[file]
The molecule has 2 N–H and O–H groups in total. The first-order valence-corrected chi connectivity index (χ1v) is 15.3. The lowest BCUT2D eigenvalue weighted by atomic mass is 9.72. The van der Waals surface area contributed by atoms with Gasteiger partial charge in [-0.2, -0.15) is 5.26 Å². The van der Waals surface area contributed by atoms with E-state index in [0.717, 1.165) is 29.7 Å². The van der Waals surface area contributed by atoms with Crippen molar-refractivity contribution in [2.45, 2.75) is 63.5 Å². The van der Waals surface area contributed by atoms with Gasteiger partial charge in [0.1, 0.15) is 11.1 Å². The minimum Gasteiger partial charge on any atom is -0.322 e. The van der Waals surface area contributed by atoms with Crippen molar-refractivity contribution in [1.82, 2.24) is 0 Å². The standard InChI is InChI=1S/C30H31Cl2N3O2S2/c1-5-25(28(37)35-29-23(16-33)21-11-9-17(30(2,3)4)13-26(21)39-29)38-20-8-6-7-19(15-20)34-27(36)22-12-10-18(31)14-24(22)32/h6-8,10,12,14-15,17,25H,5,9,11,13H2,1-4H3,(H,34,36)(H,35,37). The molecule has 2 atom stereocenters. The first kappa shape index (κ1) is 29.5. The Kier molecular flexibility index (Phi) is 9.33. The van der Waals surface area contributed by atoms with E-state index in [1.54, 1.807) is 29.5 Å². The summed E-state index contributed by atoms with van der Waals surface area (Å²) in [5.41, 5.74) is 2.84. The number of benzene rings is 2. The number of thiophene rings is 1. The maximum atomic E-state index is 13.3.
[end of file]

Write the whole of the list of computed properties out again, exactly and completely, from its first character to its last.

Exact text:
The molecule has 2 N–H and O–H groups in total. The first-order valence-corrected chi connectivity index (χ1v) is 15.3. The lowest BCUT2D eigenvalue weighted by atomic mass is 9.72. The van der Waals surface area contributed by atoms with Gasteiger partial charge in [-0.2, -0.15) is 5.26 Å². The van der Waals surface area contributed by atoms with E-state index in [0.717, 1.165) is 29.7 Å². The van der Waals surface area contributed by atoms with Crippen molar-refractivity contribution in [2.45, 2.75) is 63.5 Å². The van der Waals surface area contributed by atoms with Gasteiger partial charge in [0.1, 0.15) is 11.1 Å². The minimum Gasteiger partial charge on any atom is -0.322 e. The van der Waals surface area contributed by atoms with Crippen molar-refractivity contribution in [1.82, 2.24) is 0 Å². The standard InChI is InChI=1S/C30H31Cl2N3O2S2/c1-5-25(28(37)35-29-23(16-33)21-11-9-17(30(2,3)4)13-26(21)39-29)38-20-8-6-7-19(15-20)34-27(36)22-12-10-18(31)14-24(22)32/h6-8,10,12,14-15,17,25H,5,9,11,13H2,1-4H3,(H,34,36)(H,35,37). The molecule has 2 atom stereocenters. The first kappa shape index (κ1) is 29.5. The Kier molecular flexibility index (Phi) is 9.33. The van der Waals surface area contributed by atoms with E-state index in [1.54, 1.807) is 29.5 Å². The summed E-state index contributed by atoms with van der Waals surface area (Å²) in [5.41, 5.74) is 2.84. The number of benzene rings is 2. The number of thiophene rings is 1. The maximum atomic E-state index is 13.3.